4. 4.
    Saroufim M-A, Bensidoun P, Raymond P et al (2015) The nuclear basket mediates perinuclear mRNA scanning in budding yeast. J Cell Biol 211:1131–1140.  https://doi.org/10.1083/jcb.201503070CrossRefPubMedPubMedCentralGoogle Scholar
  5. 5.
    Grünwald D, Singer RH (2010) In vivo imaging of labelled endogenous β-actin mRNA during nucleocytoplasmic transport. Nature 467:604–607.  https://doi.org/10.1038/nature09438CrossRefPubMedPubMedCentralGoogle Scholar
  6. 6.
    Smith C, Lari A, Derrer CP et al (2015) In vivo single-particle imaging of nuclear mRNA export in budding yeast demonstrates an essential role for Mex67p. J Cell Biol 211:1121–1130.  https://doi.org/10.1083/jcb.201503135CrossRefPubMedPubMedCentralGoogle Scholar
  7. 7.
    Siebrasse JP, Kaminski T, Kubitscheck U (2012) Nuclear export of single native mRNA molecules observed by light sheet fluorescence microscopy. Proc Natl Acad Sci U S A 109:9426–9431.  https://doi.org/10.1073/pnas.1201781109CrossRefPubMedPubMedCentralGoogle Scholar
  8. 8.
    Mor A, Suliman S, Ben-Yishay R et al (2010) Dynamics of single mRNP nucleocytoplasmic transport and export through the nuclear pore in living cells. Nat Cell Biol 12:543–552.  https://doi.org/10.1038/ncb2056CrossRefGoogle Scholar
  9. 9.
    Niño CA, Hérissant L, Babour A, Dargemont C (2013) mRNA nuclear export in yeast. Chem Rev 113:8523–8545.  https://doi.org/10.1021/cr400002gCrossRefPubMedGoogle Scholar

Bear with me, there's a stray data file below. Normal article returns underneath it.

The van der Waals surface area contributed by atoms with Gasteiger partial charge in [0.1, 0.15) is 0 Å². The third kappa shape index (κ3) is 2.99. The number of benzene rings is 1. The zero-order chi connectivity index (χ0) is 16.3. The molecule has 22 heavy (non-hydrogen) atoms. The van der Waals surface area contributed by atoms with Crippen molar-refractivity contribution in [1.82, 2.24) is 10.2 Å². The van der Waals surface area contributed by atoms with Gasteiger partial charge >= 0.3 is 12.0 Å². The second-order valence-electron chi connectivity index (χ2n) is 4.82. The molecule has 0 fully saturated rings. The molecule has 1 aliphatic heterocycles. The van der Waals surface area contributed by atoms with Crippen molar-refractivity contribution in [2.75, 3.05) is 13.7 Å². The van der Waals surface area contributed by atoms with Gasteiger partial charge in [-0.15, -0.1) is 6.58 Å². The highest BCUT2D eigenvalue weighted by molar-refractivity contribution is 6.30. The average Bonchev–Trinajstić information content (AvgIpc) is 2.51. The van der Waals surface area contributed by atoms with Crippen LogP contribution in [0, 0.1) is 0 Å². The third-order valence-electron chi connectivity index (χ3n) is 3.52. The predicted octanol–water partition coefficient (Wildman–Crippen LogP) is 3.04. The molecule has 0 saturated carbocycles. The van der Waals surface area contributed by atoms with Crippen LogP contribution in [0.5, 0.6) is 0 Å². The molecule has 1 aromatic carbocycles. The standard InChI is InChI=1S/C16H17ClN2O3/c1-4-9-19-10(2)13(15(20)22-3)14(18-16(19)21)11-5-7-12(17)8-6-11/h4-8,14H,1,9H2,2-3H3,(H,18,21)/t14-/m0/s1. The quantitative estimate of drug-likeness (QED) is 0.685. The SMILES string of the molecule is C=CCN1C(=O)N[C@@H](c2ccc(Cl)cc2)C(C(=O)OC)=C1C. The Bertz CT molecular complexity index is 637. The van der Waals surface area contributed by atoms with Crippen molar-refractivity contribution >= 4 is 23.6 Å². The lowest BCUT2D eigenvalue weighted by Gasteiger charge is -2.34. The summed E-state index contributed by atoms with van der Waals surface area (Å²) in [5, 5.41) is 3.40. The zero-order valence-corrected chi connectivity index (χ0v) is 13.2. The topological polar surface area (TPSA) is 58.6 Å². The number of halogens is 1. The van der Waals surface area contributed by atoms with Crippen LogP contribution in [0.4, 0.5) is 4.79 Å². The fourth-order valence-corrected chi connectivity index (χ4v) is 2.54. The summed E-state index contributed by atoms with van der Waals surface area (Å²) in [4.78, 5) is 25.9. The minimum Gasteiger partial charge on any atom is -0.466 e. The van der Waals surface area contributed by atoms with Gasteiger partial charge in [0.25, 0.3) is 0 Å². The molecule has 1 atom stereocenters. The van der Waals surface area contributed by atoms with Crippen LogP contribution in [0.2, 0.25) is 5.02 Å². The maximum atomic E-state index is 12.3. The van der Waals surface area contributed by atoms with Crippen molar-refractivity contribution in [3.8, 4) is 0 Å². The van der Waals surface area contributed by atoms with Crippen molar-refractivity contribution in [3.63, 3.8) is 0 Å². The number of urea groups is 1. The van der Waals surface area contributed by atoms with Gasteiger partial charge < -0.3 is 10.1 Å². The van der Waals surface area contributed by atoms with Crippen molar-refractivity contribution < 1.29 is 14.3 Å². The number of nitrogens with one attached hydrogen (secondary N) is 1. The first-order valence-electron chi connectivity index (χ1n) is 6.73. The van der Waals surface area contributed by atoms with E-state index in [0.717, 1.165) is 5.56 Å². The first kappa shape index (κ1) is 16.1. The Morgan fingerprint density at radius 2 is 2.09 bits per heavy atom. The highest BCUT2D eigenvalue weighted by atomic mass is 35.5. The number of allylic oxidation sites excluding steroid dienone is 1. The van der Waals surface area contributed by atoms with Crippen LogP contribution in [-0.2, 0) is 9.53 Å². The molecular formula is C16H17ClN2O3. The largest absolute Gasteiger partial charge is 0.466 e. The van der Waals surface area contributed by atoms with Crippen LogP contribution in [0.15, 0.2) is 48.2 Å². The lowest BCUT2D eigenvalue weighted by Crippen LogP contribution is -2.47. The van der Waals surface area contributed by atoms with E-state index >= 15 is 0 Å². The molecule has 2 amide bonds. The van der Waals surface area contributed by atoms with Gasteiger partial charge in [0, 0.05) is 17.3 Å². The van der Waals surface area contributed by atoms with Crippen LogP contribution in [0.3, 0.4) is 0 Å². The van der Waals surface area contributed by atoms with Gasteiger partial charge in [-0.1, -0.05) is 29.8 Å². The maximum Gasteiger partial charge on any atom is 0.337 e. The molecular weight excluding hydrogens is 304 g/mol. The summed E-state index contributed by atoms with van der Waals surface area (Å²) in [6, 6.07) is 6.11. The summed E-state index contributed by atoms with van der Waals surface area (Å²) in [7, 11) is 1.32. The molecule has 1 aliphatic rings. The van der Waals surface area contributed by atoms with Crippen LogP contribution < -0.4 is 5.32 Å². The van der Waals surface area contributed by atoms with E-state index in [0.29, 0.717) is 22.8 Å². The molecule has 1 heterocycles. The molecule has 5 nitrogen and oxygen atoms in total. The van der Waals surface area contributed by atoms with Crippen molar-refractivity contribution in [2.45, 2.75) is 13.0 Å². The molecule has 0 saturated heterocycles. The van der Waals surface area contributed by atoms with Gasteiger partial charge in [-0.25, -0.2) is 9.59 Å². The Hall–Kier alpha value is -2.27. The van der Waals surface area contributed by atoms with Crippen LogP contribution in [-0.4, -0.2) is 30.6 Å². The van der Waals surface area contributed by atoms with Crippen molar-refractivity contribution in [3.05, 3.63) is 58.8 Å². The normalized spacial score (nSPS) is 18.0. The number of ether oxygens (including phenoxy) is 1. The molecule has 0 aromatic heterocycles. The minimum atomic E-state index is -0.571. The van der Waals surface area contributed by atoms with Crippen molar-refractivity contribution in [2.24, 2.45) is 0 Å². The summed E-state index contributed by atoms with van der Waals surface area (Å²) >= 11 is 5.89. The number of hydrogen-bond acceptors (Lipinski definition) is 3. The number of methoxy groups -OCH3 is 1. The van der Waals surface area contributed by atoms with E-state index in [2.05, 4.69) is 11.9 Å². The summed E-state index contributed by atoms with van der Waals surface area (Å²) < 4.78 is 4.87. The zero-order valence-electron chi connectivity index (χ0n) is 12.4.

10. 10.
    Floch AG, Palancade B, Doye V (2014) Fifty years of nuclear pores and nucleocytoplasmic transport studies: multiple tools revealing complex rules. Methods Cell Biol 122C:1–40.  https://doi.org/10.1016/B978-0-12-417160-2.00001-1CrossRefGoogle Scholar
  11. 11.
    Oeffinger M, Zenklusen D (2012) To the pore and through the pore: a story of mRNA export kinetics. Biochim Biophys Acta 1819:494–506.  https://doi.org/10.1016/j.bbagrm.2012.02.011CrossRefPubMedPubMedCentralGoogle Scholar
  12. 12.
    Heinrich S, Derrer CP, Lari A et al (2017) Temporal and spatial regulation of mRNA export: single particle RNA-imaging provides new tools and insights. BioEssays 39.  https://doi.org/10.1002/bies.201600124CrossRefGoogle Scholar
  13. 13.
    Pichon X, Lagha M, Mueller F, Bertrand E (2018) A growing toolbox to image gene expression in single cells: sensitive approaches for demanding challenges. Mol Cell 71:468–480.  https://doi.org/10.1016/J.MOLCEL.2018.07.022CrossRefPubMedGoogle Scholar
  14. 14.
    Hocine S, Raymond P, Zenklusen D et al (2013) Single-molecule analysis of gene expression using two-color RNA labeling in live yeast. Nat Methods 10:119–121.  https://doi.org/10.1038/nmeth.2305CrossRefPubMedGoogle Scholar
  15. 15.
    Bertrand E, Chartrand P, Schaefer M et al (1998) Localization of ASH1 mRNA particles in living yeast. Mol Cell 2:437–445.  https://doi.org/10.1016/S1097-2765(00)80143-4CrossRefGoogle Scholar